Honestly, it wasn't my bag because the above is the twist ending. There's a huge build-up to the "surprise" that Max isn't actually changing anything but has the power of leaping through the Multiverse and there's infinite Chloes, Maxes, and Rachels. The Storm isn't her doing either. However, the multiverse twist was telegrapghed early. Some fans were also disappointed this wasn't "our" Max and Chloe.
I'm pretty sure there was a canon ending . . . Episode one of Li S 2 directly shows a storm wrecked Arcadia Bay with a plaque commemorating the event. The kids and their journalist friend stop there during their road trip before hitting a hotel for the night.
Well that's a lame twist. Glad I don't have to care about the comic books.
Nah. The status of Arcadia Bay in LiS 2 is variable depending on which ending you chose for the first game.
I was gonna say, I assumed that changed depending on what you did in season one.
I wonder what it does for people who didn't play season one.
You can pick at the beginning of the game if you don't have a save to load.
The level of details on the character models are great. I'm watching a let's play of episode 3 season 2 right now, and I'm just so happy at dontnod upgrading engines.
Yeah, AAA-material they are not, but they do look better than season one. It's one of those cases where it was a smart decision by the devs; by not pouring too many resources into creating high-end graphics, they can focus on what actually matters (for this game at least), and they went for a stylised look that means they don't have to have all that much detail, really, rather than a half-arsed attempt at 'realistic' graphics.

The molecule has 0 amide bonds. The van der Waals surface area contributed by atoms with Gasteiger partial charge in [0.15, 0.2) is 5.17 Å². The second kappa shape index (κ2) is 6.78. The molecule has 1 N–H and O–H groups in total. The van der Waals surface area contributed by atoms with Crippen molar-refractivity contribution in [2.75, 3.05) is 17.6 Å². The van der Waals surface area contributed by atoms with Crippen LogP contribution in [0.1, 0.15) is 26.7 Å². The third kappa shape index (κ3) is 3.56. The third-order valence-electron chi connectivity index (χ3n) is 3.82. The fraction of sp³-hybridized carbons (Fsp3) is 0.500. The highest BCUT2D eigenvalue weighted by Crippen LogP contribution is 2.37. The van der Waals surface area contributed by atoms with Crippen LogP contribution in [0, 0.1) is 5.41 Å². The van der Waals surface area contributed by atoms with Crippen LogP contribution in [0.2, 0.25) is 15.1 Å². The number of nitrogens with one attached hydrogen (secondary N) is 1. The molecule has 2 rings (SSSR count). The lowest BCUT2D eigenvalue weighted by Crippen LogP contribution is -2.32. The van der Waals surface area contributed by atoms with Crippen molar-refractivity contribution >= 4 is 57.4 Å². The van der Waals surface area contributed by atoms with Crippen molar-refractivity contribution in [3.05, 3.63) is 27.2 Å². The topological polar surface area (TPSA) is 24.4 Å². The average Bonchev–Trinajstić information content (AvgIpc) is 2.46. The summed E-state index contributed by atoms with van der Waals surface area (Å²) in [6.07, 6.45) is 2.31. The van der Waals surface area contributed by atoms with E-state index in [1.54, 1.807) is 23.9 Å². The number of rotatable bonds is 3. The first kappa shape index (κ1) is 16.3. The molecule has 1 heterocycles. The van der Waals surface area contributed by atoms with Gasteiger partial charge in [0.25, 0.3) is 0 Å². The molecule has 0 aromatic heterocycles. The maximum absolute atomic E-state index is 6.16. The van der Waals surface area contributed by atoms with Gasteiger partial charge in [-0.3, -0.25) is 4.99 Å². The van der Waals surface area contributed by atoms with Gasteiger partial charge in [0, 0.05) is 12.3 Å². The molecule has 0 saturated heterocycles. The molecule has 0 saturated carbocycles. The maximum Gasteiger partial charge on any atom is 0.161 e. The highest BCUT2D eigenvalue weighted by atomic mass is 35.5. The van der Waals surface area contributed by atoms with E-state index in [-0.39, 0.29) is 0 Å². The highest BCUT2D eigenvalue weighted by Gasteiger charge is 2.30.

Don't get me wrong though, DONTNOD can make pretty games. I still think Remember Me is one of the best-looking games I've seen note case in point though, the actual game was pretty mediocre.
Cartoon games are much more likely to avoid the Uncanny Valley.
That too. It has been remarked, not wrongly, that Li S' animations are not the best, particularly facial animations, and it would probably look much weirder if the characters were realistic.
It's pretty much a given that stylised graphics age better.
Just compare the graphics for Zone of the Enders and its sequel. The first has impressive graphics for the hardware, but the second looks timeless.
Max and Chloe are also realistic enough characters to be avoid Generic Cuteness but not quite super realistic.
Wow, I just finished the first volume of the comics (I hope the second arc gets a paperback soon; I can't deal with individual comics).
I also found out about the official art book and ordered a second hand copy (it takes the form of an in-universe guide to Blackwell, with Max & Chloe's graffiti). =3
Also, is anyone up for helping get the comic and episodes 2-3 of LiS2's synopsises written up? I keep neglecting to buy the new episodes.
I fucked up, I told Daniel to go for the gun because I thought if he let a murder happen it would set a bad precedent.
Man, Sean got really worked over this episode.
Fits the same pattern as the first season, too.
One episode setting up the premise and powers, a second episode to establish the setting, episode 3 ends up on a cliffhanger which completely changes the Status Quo which 4 resolves and ties up a few of the main driving questions before introducing a twist which sets up the conflict of the final episode.
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How well does it match the trope?